The sound got shockingly better at the end of the set with “Operation” and extendo-jam closer “Rubber.” The only difference between these songs and the others was volume. The band members had turned around and cranked up the amps in preparation for rockitude. They were suddenly louder and more loose, clearly feeling what they were playing for the first time all night.
Still, I’m full of excuses. Maybe Yuck was just having an off night? The members seemed sweet enough when they spoke between songs, taking care to ask the crowd the final score of the all-important Cardinals game. During one of the set breaks, they mentioned that they were bummed because their van had just been broken into. My heart sank. Was Yuck going to be added to the long list of touring bands who have had their property stolen while in town? A quick check of the band’s Twitter account revealed Chicago thugs as the culprits. Booya.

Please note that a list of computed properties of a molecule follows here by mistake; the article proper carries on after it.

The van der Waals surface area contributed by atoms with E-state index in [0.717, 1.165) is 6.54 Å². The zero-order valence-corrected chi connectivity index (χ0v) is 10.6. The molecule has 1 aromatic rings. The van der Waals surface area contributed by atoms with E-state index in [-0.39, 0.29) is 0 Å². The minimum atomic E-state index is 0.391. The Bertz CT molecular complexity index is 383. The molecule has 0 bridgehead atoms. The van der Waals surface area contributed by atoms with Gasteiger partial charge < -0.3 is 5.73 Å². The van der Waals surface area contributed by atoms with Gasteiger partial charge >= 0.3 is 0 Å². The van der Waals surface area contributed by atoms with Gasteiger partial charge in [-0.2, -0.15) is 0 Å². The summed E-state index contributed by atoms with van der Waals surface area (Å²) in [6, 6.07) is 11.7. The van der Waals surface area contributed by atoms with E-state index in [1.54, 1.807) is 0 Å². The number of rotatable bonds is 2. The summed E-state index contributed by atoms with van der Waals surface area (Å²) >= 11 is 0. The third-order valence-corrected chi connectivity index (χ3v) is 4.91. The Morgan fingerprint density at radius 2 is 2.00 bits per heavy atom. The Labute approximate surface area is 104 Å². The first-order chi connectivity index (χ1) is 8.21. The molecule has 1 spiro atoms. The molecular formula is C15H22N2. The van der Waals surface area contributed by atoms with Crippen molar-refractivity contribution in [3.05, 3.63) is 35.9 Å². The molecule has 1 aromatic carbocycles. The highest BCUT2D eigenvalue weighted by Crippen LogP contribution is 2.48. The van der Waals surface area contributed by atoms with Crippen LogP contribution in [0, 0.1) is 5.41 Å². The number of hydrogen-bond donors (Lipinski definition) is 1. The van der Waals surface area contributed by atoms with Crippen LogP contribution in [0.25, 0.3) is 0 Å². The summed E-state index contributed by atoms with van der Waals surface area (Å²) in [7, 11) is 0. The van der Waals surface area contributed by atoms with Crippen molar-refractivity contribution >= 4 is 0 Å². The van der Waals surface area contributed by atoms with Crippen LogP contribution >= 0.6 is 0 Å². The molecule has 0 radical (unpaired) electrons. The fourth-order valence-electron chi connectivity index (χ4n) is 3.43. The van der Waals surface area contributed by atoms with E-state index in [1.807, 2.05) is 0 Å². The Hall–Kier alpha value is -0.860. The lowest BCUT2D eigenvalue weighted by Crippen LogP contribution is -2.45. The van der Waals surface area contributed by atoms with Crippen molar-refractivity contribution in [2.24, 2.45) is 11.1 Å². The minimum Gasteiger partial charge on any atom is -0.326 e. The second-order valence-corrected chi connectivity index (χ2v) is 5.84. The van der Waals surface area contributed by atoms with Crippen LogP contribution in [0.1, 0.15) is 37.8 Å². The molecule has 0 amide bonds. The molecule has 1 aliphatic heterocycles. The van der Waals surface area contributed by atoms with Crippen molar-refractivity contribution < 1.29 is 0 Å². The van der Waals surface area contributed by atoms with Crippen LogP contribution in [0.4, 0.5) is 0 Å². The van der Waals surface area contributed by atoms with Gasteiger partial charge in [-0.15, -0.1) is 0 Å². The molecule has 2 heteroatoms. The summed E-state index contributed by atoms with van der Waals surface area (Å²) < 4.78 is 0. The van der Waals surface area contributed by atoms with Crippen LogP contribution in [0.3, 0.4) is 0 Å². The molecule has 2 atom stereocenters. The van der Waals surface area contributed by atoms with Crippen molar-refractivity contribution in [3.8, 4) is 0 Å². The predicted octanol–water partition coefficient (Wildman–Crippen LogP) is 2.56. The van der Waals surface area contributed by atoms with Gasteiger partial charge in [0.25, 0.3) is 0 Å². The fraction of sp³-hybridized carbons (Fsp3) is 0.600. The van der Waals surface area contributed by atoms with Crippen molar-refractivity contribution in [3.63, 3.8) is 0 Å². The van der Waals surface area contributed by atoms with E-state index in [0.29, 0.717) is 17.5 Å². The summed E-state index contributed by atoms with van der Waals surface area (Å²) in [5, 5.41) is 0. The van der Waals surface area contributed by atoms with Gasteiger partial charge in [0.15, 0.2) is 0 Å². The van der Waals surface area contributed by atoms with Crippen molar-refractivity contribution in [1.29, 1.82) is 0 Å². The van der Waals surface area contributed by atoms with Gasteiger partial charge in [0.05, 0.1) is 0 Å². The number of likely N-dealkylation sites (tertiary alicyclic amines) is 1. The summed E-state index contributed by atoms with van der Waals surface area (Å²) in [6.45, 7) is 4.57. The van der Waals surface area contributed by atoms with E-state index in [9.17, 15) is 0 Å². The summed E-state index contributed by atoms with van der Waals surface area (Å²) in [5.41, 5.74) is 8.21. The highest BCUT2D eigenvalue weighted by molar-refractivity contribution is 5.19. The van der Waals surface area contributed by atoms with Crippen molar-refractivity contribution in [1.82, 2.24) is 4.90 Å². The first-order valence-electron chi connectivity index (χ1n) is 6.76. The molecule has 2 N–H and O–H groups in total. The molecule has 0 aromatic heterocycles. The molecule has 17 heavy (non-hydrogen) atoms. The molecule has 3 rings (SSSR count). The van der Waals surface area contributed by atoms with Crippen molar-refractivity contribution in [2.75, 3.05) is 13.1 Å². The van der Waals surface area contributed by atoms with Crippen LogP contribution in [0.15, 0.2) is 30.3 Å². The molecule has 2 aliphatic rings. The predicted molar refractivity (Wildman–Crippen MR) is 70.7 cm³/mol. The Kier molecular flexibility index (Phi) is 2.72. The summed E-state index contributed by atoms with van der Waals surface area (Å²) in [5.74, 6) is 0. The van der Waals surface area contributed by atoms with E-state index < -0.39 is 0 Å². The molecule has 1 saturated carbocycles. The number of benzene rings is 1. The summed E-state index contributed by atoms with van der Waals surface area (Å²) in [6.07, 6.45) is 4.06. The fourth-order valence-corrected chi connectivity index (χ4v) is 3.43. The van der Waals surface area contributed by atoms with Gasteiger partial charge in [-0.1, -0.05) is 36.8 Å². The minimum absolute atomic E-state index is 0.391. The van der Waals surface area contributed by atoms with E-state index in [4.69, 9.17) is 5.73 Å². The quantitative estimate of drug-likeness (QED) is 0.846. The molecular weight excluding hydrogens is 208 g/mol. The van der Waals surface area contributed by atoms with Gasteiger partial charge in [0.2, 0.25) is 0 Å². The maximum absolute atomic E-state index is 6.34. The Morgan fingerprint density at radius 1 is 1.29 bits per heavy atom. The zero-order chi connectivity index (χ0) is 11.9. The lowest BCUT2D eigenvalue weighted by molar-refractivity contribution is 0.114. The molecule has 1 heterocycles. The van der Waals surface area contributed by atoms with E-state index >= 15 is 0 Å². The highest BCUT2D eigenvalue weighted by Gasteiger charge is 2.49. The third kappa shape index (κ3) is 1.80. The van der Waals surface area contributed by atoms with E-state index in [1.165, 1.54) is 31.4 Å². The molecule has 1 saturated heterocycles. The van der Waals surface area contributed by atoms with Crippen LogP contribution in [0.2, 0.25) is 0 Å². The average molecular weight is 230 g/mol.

So conditions might not have been the best. Morale might have been low. Spirits dampened. It wasn’t a bad show, it just wasn’t the best show ever — and I thought it would be. And maybe my expectations were too high, but I think Yuck can do better. I will not waiver in my devotion. The album is still freakin’ perfect, and I’ll probably listen to it again today. Though our first date kind of sucked, we are still meant for each other. I still wanna have Yuck’s babies. I hope they come back to town so we can try again.
- link: Riverfront Times
Sometimes it’s fun to go to a show with a small crowd. Your friends are easier to find. There’s no wait at the bar. And you seem to talk to people more because it’s like, Hey, we’re all in this together. Let’s make somethin’ happen. There is a kind of easy, community feeling that you can’t get when you’re crammed in a crowded room, covered in other people’s sweat and wondering who in the hell is touching your ass.